How is Water Connected to Energy

In our modern world, we use water for almost everything in our daily lives. We even have an entire day dedicated to celebrating water. Kindred to its relationship with the natural world, it is fundamentally one of the pillars that allow our bodies and communities to thrive and function. Without it, our survival would be impossible. However, as large and endless as our oceans, lakes, and rivers may seem, water is not unlimited. The sustainable use of our water resources is critical. And the ability to maximize their potential is essential for our way of life.

The problem of access to water is more complicated than it might seem. A significant amount of energy is needed to obtain, treat, desalinate and transport water. Consequently, creating a double-edged sword. So why does water seem to come so quickly to our homes if it takes so much energy? And what actions can we take to conserve our water resources?

A little over one hundred years ago, access to running water in homes was not very common. People had to rely on wells and outhouses to accomplish what we can now in our bathrooms. Through the infrastructural development of sewer and pipe systems, modern-day energy facilitated the transportation of water to our homes. However, proper infrastructure does not remove all obstacles. Providing the water to run through the pipes in these systems has its challenges. Depending on the geography of your community, the process required to gain fresh water will change. Ranging from simply pumping the water from a lake or river to water treatment and desalination facilities, providing fresh water to a community can be very difficult.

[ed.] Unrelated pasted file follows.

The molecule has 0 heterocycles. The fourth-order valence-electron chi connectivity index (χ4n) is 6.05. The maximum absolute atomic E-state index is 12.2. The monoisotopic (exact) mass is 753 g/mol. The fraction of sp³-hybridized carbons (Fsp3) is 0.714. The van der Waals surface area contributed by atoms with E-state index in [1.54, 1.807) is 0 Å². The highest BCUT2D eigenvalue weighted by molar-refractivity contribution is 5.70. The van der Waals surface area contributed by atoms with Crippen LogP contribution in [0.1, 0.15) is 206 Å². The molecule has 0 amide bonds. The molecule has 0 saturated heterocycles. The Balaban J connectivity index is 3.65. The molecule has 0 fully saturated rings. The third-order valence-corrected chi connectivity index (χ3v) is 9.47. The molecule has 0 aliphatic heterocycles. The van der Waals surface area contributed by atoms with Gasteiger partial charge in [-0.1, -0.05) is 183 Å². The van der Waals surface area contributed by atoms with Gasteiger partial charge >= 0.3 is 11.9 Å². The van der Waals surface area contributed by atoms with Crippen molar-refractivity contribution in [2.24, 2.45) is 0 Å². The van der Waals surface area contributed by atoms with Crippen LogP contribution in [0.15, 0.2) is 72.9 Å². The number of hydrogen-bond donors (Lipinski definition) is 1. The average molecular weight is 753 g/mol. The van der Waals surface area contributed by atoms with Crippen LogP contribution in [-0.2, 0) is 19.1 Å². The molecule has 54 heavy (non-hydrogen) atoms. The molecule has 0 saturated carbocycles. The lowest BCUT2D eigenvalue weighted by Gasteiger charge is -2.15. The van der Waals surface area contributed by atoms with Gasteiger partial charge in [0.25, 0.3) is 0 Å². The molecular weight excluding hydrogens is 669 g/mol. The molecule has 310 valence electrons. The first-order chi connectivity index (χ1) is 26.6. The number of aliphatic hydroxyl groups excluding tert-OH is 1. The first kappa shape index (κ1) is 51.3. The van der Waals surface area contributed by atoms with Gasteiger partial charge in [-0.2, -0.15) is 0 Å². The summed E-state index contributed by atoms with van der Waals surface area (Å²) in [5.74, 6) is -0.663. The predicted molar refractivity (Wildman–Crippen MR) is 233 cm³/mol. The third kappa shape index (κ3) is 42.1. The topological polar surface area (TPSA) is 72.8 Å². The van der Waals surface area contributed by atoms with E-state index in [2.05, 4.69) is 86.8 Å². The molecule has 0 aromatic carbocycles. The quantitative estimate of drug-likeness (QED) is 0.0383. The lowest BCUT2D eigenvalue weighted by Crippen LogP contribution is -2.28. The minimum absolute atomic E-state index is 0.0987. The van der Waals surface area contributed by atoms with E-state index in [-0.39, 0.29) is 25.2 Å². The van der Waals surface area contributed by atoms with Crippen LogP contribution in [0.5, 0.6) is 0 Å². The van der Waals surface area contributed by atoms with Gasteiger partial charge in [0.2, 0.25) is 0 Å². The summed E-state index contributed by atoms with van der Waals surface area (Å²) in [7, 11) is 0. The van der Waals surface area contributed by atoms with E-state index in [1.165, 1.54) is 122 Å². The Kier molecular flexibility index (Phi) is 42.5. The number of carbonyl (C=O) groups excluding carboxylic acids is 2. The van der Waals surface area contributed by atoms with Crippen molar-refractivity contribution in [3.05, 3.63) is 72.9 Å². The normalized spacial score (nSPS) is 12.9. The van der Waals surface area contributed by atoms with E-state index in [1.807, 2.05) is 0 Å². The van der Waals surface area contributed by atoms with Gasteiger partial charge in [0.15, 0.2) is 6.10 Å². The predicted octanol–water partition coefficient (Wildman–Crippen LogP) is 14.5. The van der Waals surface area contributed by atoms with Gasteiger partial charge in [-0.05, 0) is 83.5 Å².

The average person uses an estimated 400 liters of water per day. You likely don’t witness so much water go down the drain in your home with your own eyes. Yet, it’s essential to understand that the water we use goes far beyond what we see. Many don’t realize the vast need for water in all the other sectors of our society. Otherwise known as the Energy-Water Nexus, we rely on energy to access water and water to access energy. Agricultural practices, the production of clothes, electricity, even power plant temperature control, and raw material extractions rely on water. 

Additionally, the process of treating, transporting and collecting water often requires electricity and other energy resources. Consequently, every time you buy new clothes, turn on the lights or drive your car, you consume water and every time you consume water you also consume other forms of energy. Unfortunately, due to our relationship with our energy resources, most of us miss the consequences of these actions. The closely intertwined relationship between water and energy means that you can’t have one without another. Excessive water use risks leaving water contaminated, increases the risk of drought and negatively impacts the environment. We additionally run the risk of being unable to support juxtaposing energy systems, leaving us vulnerable to the possibility of lacking sufficient energy in the future. 

Entire civilizations, historically, have fallen due to lack of water, and the modern-day political environment continues to be drastically influenced by the energy-water nexus. As a society, we have become very comfortable indulging in the resources available. The disconnect has grown. However, awareness of the effect our actions have on our resources could help us get through the obstacles we face today.

In the following years, water demand will only increase, but our water supply will not keep pace. Sustainability and water conservation practices are more critical in our modern world than ever before. Today’s parents, leaders, and educators have an increasingly significant job to teach younger generations how to conserve water and help create a more sustainable tomorrow. 

For more information on how you and your students can save water and energy at school or at home, check out the fantastic resources at Smart Energy Education, which includes Watt Watchers and Resourcefulness